Can a minor child choose to not see one parent post-divorce?

On Behalf of | Nov 5, 2023 | Child Custody & Visitation |

Parents who are contemplating divorce in Colorado frequently worry about what the change to their family circumstances will mean for their relationship with their children. For example, many people have heard stories about one parent trying to push the other out of the lives of their children.

Others may have reason to worry that their children will refuse to spend time with them. They may already have a strained relationship with their children because of typical teenage conflicts or the children blaming them for the current challenges that the family faces. Do minor children in Colorado have the right to refuse to spend time with one parent?

Children do not control the allocation of parenting time

When a judge looks at litigated family circumstances as they are dividing parental rights and responsibilities between the adults in a family, they have to consider a variety of different factors. Their main focus should always be on what would be in the best interests of the children.

With rare exceptions for scenarios involving abuse or extreme instability, the best outcome for children typically involves preserving a healthy relationship with both of their parents. Judges will look at the current family circumstances, including the current relationship that the adults have with the children and their schedules.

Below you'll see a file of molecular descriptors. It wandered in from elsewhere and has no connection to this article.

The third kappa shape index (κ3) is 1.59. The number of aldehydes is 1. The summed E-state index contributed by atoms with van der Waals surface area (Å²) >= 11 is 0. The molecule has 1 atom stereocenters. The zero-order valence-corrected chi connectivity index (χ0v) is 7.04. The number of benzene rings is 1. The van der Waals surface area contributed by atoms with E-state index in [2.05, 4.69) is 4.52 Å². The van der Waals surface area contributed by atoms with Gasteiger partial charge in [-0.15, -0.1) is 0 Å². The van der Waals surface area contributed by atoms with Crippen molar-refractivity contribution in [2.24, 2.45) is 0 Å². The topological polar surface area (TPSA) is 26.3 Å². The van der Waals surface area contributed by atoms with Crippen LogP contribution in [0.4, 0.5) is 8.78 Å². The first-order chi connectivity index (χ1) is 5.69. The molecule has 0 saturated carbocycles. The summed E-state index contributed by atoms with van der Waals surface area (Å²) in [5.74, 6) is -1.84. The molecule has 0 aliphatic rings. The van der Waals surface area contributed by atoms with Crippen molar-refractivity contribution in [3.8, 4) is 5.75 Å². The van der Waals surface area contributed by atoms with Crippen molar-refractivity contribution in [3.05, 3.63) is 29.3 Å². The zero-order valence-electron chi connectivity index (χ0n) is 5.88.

They can also consider the wishes of the children. Unlike some states, which have a set age for such matters, Colorado does not start considering a child’s wishes after a certain age. Instead, a judge will consider a child’s overall maturity and the reasoning behind their request when deciding how much weight to give a child’s preferences when making decisions about parenting time.

Even if a teenage daughter does not currently want to spend time with her father, a judge will likely still require her to do so. The other parent in such situations has an obligation to encourage the children to abide by the parenting plan and to see the other parent in accordance with the allocation of parenting time.

Parents who commit themselves to being present for their children and making the most of their time together can often heal a damaged relationship as the family adjusts to new co-parenting arrangements. Understanding what will influence a judge’s decisions regarding parental rights and responsibilities may help Colorado adults be better advocates for their relationships with their children.